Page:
What does Community Philanthropy Look Like?

What makes the global spread of community philanthropy organizations so exciting is the variety of forms they take, adaptations to different local contexts, challenges, resources, and leaders. The core similarities matter— all in some way help geographic communities mobilize financial and other kinds of capital for improvement of the lives of residents. But so do the differences. Some have endowments, some don’t. Some are large, more are small. Some call themselves community foundations, others do not. This diversity is one sign of community philanthropy’s flexibility, potential, and rising popularity.

But it also presents a challenge to those who want to better understand and support community philanthropy, especially on a global level. A practice so varied, so organic and tied to local conditions, complicates classification, resists general conclusions, and calls for lots of learning through example.

A movement relatively young and quickly evolving, with a limited body of applied research, requires ongoing documentation and study.

So it was that the C. S. Mott Foundation—which has supported a number of initiatives to strengthen and expand community philanthropy—commissioned Barry Knight of CENTRIS to explore the work and develop case studies of eight community philanthropy organizations around the world:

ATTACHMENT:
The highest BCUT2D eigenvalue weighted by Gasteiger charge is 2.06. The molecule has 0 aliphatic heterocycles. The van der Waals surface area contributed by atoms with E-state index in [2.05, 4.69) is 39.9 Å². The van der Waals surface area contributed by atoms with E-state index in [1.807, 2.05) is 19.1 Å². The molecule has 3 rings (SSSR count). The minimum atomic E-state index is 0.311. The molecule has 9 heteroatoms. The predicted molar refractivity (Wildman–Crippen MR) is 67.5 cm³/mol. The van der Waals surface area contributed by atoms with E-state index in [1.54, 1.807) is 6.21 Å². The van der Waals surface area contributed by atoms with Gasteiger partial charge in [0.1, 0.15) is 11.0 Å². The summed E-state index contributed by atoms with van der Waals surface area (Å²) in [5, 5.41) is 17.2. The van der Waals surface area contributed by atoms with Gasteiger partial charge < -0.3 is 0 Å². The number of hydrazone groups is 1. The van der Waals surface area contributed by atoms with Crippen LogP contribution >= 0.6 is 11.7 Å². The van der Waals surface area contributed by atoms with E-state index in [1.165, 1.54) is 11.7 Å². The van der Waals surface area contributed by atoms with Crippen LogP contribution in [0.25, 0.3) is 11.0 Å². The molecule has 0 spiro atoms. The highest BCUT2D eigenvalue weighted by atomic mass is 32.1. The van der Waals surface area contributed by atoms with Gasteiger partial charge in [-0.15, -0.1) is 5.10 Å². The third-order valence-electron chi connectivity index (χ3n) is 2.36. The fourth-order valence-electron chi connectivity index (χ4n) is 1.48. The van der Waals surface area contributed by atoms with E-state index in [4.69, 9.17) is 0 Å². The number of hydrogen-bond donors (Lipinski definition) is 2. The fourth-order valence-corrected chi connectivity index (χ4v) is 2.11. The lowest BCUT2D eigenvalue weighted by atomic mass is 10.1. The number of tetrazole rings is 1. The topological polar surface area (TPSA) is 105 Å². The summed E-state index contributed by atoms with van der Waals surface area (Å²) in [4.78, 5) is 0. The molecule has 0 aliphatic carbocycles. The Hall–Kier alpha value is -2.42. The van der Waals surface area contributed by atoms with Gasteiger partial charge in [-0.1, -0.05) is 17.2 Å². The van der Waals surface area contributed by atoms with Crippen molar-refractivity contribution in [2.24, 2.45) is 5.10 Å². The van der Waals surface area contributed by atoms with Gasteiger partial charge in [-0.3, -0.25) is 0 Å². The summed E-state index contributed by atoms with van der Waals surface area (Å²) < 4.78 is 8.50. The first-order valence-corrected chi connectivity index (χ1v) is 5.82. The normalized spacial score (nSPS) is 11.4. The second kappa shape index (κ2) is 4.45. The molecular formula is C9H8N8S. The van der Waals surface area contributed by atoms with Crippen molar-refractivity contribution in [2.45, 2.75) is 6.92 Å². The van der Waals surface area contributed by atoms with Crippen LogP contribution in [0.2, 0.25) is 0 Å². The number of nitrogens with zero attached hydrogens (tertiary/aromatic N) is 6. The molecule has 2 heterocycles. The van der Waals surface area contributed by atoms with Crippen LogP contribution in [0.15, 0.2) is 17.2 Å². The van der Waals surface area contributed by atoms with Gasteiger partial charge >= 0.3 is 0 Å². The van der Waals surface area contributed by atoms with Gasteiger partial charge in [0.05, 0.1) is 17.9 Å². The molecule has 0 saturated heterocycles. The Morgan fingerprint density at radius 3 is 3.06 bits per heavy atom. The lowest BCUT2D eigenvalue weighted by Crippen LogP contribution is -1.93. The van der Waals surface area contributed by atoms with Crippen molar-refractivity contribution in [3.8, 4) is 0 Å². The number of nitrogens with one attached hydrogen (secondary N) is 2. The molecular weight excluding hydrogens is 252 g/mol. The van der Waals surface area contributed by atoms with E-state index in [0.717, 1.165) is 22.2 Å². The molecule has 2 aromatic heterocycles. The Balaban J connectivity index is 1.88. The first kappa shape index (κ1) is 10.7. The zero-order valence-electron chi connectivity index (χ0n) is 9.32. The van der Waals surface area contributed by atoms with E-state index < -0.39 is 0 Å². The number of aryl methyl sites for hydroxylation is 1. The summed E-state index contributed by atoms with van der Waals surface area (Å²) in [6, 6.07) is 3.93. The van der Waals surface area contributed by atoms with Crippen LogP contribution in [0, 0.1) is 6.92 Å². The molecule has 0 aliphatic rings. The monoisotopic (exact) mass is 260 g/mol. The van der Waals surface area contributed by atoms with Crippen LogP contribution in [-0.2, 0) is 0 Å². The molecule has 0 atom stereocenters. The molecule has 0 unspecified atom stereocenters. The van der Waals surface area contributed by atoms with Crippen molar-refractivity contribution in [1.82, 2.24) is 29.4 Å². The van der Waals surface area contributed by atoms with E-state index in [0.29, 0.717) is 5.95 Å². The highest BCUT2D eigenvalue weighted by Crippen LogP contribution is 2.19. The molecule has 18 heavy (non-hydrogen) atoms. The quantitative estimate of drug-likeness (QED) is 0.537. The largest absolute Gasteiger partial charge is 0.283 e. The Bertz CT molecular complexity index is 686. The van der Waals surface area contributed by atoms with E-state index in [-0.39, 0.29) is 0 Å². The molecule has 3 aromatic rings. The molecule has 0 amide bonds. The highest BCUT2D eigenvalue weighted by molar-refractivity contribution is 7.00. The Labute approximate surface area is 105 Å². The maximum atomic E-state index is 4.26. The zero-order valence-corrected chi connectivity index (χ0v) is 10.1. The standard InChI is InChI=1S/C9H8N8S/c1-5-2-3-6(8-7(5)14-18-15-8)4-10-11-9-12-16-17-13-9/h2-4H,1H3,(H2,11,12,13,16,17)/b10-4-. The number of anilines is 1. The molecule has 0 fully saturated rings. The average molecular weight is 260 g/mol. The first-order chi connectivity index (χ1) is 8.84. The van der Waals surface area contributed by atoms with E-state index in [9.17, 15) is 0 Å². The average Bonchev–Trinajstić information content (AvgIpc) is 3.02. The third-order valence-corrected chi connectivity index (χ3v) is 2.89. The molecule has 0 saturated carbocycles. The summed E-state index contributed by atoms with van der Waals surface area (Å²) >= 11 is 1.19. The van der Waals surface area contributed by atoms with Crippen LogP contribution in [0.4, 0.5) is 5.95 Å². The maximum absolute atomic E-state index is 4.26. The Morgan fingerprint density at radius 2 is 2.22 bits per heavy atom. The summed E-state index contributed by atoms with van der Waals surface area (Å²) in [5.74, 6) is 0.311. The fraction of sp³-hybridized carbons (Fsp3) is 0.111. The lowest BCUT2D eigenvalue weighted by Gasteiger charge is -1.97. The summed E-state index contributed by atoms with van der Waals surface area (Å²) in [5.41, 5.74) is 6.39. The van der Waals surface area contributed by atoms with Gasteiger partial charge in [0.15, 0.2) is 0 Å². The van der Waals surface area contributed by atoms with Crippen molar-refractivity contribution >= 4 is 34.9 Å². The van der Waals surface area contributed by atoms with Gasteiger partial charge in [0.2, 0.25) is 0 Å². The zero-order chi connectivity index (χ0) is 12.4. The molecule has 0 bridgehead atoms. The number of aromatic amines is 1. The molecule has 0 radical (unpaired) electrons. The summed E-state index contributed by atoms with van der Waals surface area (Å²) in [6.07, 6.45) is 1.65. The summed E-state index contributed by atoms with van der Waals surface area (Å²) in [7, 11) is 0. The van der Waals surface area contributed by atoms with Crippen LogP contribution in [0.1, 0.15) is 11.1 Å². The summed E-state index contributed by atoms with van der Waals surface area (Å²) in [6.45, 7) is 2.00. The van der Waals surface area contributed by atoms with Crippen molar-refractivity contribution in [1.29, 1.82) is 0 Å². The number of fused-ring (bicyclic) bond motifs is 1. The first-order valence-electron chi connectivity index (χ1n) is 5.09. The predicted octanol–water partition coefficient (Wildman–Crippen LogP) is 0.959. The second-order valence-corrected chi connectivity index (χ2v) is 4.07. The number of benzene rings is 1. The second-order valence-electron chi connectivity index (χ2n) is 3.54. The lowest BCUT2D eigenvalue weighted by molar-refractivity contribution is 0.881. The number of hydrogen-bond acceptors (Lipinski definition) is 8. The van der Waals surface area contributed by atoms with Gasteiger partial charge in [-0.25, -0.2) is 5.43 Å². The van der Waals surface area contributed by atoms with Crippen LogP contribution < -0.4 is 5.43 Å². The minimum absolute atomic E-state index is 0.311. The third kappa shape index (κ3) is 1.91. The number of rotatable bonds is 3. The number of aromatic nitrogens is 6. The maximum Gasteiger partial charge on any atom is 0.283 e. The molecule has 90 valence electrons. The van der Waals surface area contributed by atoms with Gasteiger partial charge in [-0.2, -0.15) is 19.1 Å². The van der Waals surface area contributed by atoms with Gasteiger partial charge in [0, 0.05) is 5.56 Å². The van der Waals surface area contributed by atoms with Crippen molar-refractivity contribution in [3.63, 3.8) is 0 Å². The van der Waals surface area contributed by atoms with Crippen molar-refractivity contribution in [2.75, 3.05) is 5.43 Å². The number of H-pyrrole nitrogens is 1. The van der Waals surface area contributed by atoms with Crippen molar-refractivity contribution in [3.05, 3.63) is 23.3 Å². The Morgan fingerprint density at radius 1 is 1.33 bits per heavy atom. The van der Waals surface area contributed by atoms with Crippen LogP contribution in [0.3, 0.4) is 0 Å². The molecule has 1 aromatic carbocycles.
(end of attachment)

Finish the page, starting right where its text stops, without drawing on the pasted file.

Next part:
• Amazon Partnerships Foundation
  • Black Belt Community Foundation
  • Bolu Donors Foundation
  • Community Foundation for South Sinai
  • Fundacion Comunitaria de la Frontera Norte
  • Healthy City Community Foundation
  • Instituto Comunitário Grande Florianópolis
  • Tuzla Community Foundation

The cases, written by Barry Knight and his colleague Andrew Milner, provide intriguing snapshots of locally driven development in communities across the globe. In South Sinai, Egypt, Bedouin farmers dig wells, improve their schools, and register to vote. Indigenous communities in the Amazon plant trees, learn new cacao cultivation methods, and manage projects to harvest rainwater. Young people in the American South are equipped with cameras to document their culture and counter stereotypes. Local donors and NGOs come together in Bolu, Turkey, to raise funds for an education center, while nearly 7,000 miles away similar groups coalesce around a project to map civil society assets in Florianópolis, Brazil. Organizations serving Roma populations are formed in Banská Bystrica, Slovakia. Young people in Ciudad Juarez, Mexico, learn leadership skills to shape alternatives to drug trafficking and violence.A community center is renovated in the war-damaged town of Tuzla, Bosnia and Herzegovina.

This is community philanthropy in action, a virtuous cycle of local participation, contribution and development. How organizations were able to support these activities, and what helped and hindered them along the way, is explored in the case studies.

Click on the attachment to read the case studies.